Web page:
What to do when your child is acting out

What to do when your child is acting out

What to do when your child is acting out

By the time we become parents, it’s difficult to remember what goes on in the brains of growing kids. We often forget that they’re experiencing feelings and emotions for the very first time and that processing them can be difficult.

Trouble dealing with feelings and emotions often sparks bad behaviour, otherwise known as acting out. Acting out means taking part in behaviour that is defiant, physically aggressive, destructive, inappropriate, verbally aggressive or antisocial.

So, what do you do when your child is acting out? First, it’s important to understand why their behaviour is changing.


Why do kids act out?

As parents, it’s important to understand that our children are processing a lot of feelings and emotions, sometimes for the very first time. 

They might be feeling lonely, like they’ve failed at something or that they’re not as sure of themselves as they once were.

Children might act out in response to a situation – which is typically pretty normal and sometimes can be healthy. We’ve seen a lot of children acting out because of their parent’s divorce, kids that are just trying to impress their peers and children dealing with bullies for the first time. 

It can be easy for us to forget about what is going on inside their heads and instead of supporting them, we begin to label them as ‘bad kids’. But in reality, we need to approach the situation with a lot more empathy.


What to do when your child is acting out

First and foremost, don’t take it personally.

Your child is processing their emotions and trying to work things out for themselves which is a skill that is essential to develop early on in life. Try not to blame yourself for your child’s behaviour, there are a range of reasons they could be acting out.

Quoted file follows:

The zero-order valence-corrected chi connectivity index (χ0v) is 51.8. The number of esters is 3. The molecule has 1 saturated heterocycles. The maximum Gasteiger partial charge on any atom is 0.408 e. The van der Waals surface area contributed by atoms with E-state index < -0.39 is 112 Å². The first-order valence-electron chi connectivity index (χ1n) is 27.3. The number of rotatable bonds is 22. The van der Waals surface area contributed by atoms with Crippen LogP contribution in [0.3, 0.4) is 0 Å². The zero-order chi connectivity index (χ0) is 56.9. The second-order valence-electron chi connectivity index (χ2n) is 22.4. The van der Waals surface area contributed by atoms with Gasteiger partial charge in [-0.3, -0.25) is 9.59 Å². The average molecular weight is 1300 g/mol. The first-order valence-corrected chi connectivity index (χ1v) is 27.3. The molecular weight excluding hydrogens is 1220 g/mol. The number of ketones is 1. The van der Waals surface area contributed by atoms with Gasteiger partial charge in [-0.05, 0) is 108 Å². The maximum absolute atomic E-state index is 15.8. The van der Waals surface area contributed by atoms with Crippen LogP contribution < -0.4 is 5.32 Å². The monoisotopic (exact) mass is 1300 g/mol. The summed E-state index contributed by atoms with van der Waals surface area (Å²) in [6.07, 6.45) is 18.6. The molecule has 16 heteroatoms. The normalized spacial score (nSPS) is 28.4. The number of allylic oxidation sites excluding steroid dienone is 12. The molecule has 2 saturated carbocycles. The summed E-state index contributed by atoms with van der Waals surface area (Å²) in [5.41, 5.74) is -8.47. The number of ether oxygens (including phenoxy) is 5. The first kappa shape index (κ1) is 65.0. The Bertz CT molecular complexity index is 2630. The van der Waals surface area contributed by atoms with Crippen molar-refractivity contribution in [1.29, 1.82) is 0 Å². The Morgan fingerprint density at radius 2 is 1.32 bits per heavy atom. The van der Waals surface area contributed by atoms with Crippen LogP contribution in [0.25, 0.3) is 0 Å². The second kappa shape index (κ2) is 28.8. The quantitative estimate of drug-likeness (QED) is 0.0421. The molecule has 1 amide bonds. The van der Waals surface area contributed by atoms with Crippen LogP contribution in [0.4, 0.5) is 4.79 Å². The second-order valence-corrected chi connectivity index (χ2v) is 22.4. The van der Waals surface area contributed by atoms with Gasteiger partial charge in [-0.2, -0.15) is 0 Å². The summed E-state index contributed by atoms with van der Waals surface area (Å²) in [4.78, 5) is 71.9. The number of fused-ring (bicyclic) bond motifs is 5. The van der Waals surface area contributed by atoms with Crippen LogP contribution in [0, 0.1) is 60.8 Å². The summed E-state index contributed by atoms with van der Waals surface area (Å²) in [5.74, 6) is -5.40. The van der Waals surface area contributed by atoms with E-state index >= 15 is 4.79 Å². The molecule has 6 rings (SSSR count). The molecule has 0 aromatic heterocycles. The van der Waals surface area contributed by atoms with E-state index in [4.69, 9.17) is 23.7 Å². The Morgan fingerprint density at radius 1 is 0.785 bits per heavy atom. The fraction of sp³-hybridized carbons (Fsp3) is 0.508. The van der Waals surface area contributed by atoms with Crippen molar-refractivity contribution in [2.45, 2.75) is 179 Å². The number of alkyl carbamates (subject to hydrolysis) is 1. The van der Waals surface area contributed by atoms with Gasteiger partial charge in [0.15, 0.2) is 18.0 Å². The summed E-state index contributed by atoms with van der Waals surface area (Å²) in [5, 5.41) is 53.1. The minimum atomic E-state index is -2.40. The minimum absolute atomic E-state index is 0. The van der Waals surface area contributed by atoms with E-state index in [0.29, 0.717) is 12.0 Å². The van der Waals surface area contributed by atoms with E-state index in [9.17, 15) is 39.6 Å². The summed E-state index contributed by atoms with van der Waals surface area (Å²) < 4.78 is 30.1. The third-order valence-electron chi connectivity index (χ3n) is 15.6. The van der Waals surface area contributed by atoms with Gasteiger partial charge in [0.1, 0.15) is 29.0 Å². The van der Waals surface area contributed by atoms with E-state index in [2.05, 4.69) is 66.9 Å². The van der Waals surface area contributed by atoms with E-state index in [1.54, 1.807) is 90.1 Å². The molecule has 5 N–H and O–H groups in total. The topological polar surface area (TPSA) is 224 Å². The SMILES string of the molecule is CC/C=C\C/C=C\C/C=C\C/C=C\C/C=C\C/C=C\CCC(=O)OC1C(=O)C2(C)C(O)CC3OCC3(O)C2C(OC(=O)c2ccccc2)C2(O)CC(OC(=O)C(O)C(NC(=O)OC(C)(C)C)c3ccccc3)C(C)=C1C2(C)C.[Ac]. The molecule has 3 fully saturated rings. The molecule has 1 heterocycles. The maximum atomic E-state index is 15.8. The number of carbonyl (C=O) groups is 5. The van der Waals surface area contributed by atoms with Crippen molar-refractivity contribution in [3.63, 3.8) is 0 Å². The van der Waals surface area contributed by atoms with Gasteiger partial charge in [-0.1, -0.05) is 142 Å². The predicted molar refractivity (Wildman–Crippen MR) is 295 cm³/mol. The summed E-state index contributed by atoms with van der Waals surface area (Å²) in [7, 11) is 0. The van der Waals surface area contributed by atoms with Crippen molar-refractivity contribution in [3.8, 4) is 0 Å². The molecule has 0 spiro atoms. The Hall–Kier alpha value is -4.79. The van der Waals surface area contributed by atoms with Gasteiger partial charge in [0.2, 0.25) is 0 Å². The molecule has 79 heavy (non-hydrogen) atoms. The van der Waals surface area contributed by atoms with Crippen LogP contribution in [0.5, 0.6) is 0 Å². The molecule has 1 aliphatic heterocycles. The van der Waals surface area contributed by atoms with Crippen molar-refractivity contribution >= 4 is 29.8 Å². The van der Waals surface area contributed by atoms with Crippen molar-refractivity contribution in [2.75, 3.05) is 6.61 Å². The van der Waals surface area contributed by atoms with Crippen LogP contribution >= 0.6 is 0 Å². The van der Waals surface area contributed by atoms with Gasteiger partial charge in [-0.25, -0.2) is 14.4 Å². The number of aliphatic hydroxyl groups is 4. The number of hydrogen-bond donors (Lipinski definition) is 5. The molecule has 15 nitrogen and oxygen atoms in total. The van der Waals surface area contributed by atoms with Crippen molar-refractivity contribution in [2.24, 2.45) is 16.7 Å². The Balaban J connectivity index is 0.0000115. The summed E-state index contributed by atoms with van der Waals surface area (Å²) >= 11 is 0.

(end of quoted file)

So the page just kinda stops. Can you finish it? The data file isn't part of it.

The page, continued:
Depending on the degree to which your kid is acting out, you should approach the situation accordingly.

If your child is starting to swear, isolate themselves or let their grades slip, you should approach the situation with empathy. Keep your approach light and positive so as to lift them up rather than attacking them.

You should approach them in a quiet space and ask them what’s going on and why they’re starting to act out. You can only hope they will confide in you straight away but sometimes it can take a few attempts. 

If your child is getting mixed up in more dangerous behaviours like drugs or alcohol, it’s important that you step in right away. This is a time where you need to outline what is acceptable and what is not. 


What to do if nothing is working

If your child is acting out and you can’t seem to help them, it might be best to consult the help of an expert, whether that be your local GP, family members, or our ex-servicemen at Veteran Mentors.

Our time in military careers has equipped us with the experience and knowledge to help transform the lives of kids and teenagers. Our Junior Leader Program is designed to assist children to become accountable for both their behaviour and decisions.

You can find out more about our Junior Leader Program and decide for yourself whether this might be the best next step for your child as they mature into young adults.

*Please note: our program is not a drug or alcohol rehabilitation program and we recommend consulting a specialist for circumstances such as these.

If you found this article helpful, you might also like: How to deal with puberty mood swings.

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